Pain is transmitted when the membrane of the neuron is depolarized. The action of analgesics is based in part on the capacity of these drugs to reduce the activation or sensitivity of the nociceptors by reducing the inflammation mediators present in the region (ex.: prostaglandins).
There has been an increase in the interest in the study of pain in recent years; the discovery of the descending inhibitory nervous pathways that originate in the brainstem and descend through the medulla, modulating the spinal nociceptive activity, represents one great advancement (Fields and Basbaum, 1978).
These descending pathways, like the spinal and supraspinal pathways, respond to opioids and other analgesics, as well as to physiological and experimental stimuli, including stress (Mayer and Liebeskind, 1974).
It has been speculated that the activation of this descending control system might be responsible for the analgesia induced by placebos and of the analgesic effects of acupuncture in some circumstances.
Even though the mechanisms and pathways of pain are better known today, it must be said that, besides the activation of the nociceptive pathways, individual perception of pain and the appreciation of its meaning are complex phenomena that involve psychological and emotional aspects (McGrath, 1990).
The perception of pain depends on complex interactions between the nociceptive impulses in the ascending pathways and the activation of descending inhibition systems. Knowing this gives us a basis for a more comprehensive and multimodal focus in the evaluation and treatment of the patients with pain and helps us confirm that clinical experiences that focus on a one-way approach are not the most appropriate.
Therefore, the individual management of pain must consider the state of the illness, concurrent medical conditions, characteristics of the pain, and psychological and cultural characteristics of the patient. A constant evaluation of the pain and the effectiveness of the treatment is also required.
As long as there is pain, the doctor must provide optimal alleviation, with routine evaluations and with one or more kinds of treatments.
The formulation of ketorolac in 10 mg tablets was approved in May 1997 in the US by the Food and Drug Administration (FDA). Ketorolac was approved by the FDA in 1999 in its parenteral presentation, and its ophthalmic presentation was approved in 2000.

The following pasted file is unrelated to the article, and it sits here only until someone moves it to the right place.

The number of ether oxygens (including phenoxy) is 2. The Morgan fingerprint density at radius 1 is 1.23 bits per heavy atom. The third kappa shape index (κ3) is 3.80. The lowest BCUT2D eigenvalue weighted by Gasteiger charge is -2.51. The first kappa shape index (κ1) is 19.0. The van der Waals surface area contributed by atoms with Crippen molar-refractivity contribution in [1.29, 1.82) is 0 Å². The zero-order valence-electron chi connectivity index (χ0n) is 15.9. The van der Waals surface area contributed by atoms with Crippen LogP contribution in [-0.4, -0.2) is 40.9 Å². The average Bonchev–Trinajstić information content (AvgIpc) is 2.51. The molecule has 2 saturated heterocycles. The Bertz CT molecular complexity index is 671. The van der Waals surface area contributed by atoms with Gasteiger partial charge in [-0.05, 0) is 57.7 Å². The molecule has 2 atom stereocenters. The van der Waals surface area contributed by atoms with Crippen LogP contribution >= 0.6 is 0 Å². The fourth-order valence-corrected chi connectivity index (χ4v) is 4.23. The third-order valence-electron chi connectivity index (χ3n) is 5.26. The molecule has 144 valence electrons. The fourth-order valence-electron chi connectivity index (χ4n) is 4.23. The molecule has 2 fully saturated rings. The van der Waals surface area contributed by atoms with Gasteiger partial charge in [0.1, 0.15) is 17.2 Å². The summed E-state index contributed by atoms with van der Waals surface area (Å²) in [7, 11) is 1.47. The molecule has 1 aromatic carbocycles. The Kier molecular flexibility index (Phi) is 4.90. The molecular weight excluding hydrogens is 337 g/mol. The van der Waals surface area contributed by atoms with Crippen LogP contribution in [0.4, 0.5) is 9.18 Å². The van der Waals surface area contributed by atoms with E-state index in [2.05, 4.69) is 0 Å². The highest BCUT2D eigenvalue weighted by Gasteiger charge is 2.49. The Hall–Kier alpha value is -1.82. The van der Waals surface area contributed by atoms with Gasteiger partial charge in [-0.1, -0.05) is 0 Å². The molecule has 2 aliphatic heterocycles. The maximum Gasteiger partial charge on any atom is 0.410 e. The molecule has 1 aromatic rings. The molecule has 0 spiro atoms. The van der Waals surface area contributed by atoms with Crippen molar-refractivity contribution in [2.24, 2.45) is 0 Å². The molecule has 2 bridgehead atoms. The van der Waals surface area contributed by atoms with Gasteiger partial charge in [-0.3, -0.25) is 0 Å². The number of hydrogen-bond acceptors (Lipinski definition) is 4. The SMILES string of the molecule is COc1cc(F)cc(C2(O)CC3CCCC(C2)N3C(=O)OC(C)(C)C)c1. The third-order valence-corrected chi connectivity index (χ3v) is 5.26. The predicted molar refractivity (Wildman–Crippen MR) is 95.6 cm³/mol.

Ketorolac belongs to the non-steroidal anti-inflammatory (NSAID) family, within the subclassification of arylpropionics. Other widely used NSAIDs belong to this group, such as naproxen, ibuprofen, and ketoprofen. Ketorolac shares the following structural characteristics with the drugs of its type: 1) Carboxyl acid group that is added to the site of action, 2) phenyl group, and 3) flat structure formed by a nitrogen that provides stability in the union with cyclooxygenase (COX), the enzyme complex over which it acts, like the rest of the NSAIDs. The cyclooxygenase is an enzyme that has two different isoforms (COX-1 and COX-2), and it is responsible for synthesizing prostaglandins (PG) from arachidonic acid. The tissues in which each isoform is expressed are different: COX-1 is a constitutive part of the organism - among which the parietal, cardiac, renal and epithelial cells stand out - and has the purpose of synthesizing PG protectors of gastric mucosa, of electrolytic homeostasis in cases of hypovolemia, PGs involved in the vasodilation and those which facilitate platelet aggregation. On the other hand, COX-2, besides being constitutive in lesser amounts, is also induced by inflammatory processes, since in addition to the synthesis of the prostaglandins, it is a catalyst of the production of prostacyclin and thromboxane responsible for the vasoconstriction/ vasodilation regulation, fibrinolysis, sensitization of peripheral nociceptive receptors, and other events that occur during inflammation. Since it is not selective for some of the isoforms, Ketorolac inhibits the formation of pro-inflammatory PGs and PGs in peripheral nociceptors (anti-inflammation and analgesia: desired pharmacological effects) 7, 9, 10 such as the production of "protective" PGs from COX-1. This phenomenon explains many of the adverse side effects associated with the administration of ketorolac.